Pass through thee.—Properly through the midst of thee. Whenever Jehovah is said to pass through a land or a city, heavy punishment is intended. (Comp. Exodus 12:12.) The reference to the “vineyards” adds to the terror of the picture.
Will not smell in your . . .—A strong expression for “I take no delight in them.” That Baal worship, as well as the worship of the true God, was characterised by similar offerings and sacrificial terms is indicated by a Phœnician tablet inscribed with a code of sacrificial dues, discovered at Marseilles. The word rendered peace offering should be translated as in the margin. The word for “meat offering” is better interpreted “meal offerings,” since it consisted of vegetable products used in food, meal, oil, cakes, &c.
EXCURSUS B (Amos 5:26).
Three obscure points render this verse one of the most difficult in the Old Testament.
1. As to tense. The interpretation to which preference has been given in the commentary on the text—the time being regarded as future—has been decided on grounds of grammatical usage only. But certainly the larger number of commentators have rendered the verb as a past tense, “But ye bore the tabernacle,” &c., the time referred to being that of the desert wanderings. This view is upheld by Hitzig, Kuenen, Keil, Henderson, and also by R. S. Poole. It is also supported by the LXX.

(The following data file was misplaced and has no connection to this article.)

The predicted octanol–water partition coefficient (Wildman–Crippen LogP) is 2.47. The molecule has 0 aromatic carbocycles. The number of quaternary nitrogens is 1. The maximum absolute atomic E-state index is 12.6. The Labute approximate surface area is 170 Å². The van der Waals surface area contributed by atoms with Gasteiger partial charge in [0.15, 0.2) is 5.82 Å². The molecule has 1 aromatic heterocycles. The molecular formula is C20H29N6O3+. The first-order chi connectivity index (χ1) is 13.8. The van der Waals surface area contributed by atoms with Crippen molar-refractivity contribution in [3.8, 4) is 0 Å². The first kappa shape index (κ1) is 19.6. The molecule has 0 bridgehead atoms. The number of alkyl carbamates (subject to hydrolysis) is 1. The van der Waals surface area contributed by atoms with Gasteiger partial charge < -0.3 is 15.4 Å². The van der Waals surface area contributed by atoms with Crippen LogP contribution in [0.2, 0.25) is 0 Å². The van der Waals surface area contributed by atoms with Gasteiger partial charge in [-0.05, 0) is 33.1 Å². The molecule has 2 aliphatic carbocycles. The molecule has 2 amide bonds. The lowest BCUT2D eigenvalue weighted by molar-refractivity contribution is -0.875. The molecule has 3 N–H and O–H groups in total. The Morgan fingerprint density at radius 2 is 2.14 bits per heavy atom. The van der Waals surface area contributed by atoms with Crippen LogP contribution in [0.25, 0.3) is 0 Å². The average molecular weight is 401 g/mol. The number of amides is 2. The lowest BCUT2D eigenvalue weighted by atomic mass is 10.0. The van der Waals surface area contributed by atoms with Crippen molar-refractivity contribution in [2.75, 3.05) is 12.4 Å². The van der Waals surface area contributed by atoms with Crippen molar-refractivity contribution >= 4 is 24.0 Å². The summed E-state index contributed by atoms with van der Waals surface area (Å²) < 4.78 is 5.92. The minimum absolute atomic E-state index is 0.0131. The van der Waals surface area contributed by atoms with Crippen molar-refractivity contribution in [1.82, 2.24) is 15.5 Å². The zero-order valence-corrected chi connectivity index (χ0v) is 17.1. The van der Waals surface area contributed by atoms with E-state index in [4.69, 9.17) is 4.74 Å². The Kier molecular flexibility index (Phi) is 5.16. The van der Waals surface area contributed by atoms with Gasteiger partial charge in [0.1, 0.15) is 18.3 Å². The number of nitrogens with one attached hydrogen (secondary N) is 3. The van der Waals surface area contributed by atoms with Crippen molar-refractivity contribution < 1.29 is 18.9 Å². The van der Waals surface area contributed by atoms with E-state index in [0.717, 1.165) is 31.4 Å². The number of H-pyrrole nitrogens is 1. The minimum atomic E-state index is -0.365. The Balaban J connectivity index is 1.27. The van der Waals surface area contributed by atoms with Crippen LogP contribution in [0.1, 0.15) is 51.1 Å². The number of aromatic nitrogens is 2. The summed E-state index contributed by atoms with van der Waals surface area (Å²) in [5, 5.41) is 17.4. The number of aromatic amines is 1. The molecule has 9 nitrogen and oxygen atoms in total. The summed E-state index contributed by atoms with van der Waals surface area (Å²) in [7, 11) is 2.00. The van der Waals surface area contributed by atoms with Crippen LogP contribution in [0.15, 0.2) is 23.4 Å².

2. The word Sikkûth, rendered tabernacle, or tent, in the E.V. and by the LXX., is derived from a root signifying both to interweave and to cover—an etymology which confirms the above rendering. Ewald’s conjecture that it signifies “stake,” inferred from the Aramaic Sekkitho, is to be rejected. The conception of Moloch being carried in a tent may be illustrated from the Egyptian monuments of Rameses XII. Birch (Egypt, S. P. C. K., p. 149), refers to a tablet found in the south-west corner of Karnak: “The picture of the tablet represents Rameses holding a censer, and worshipping the ark of the god [Khons], which, partly covered with curtains, is placed in a boat . . . Figures of priests, a sphinx, and standards are in the boat, while twelve priests carry it on their shoulders.”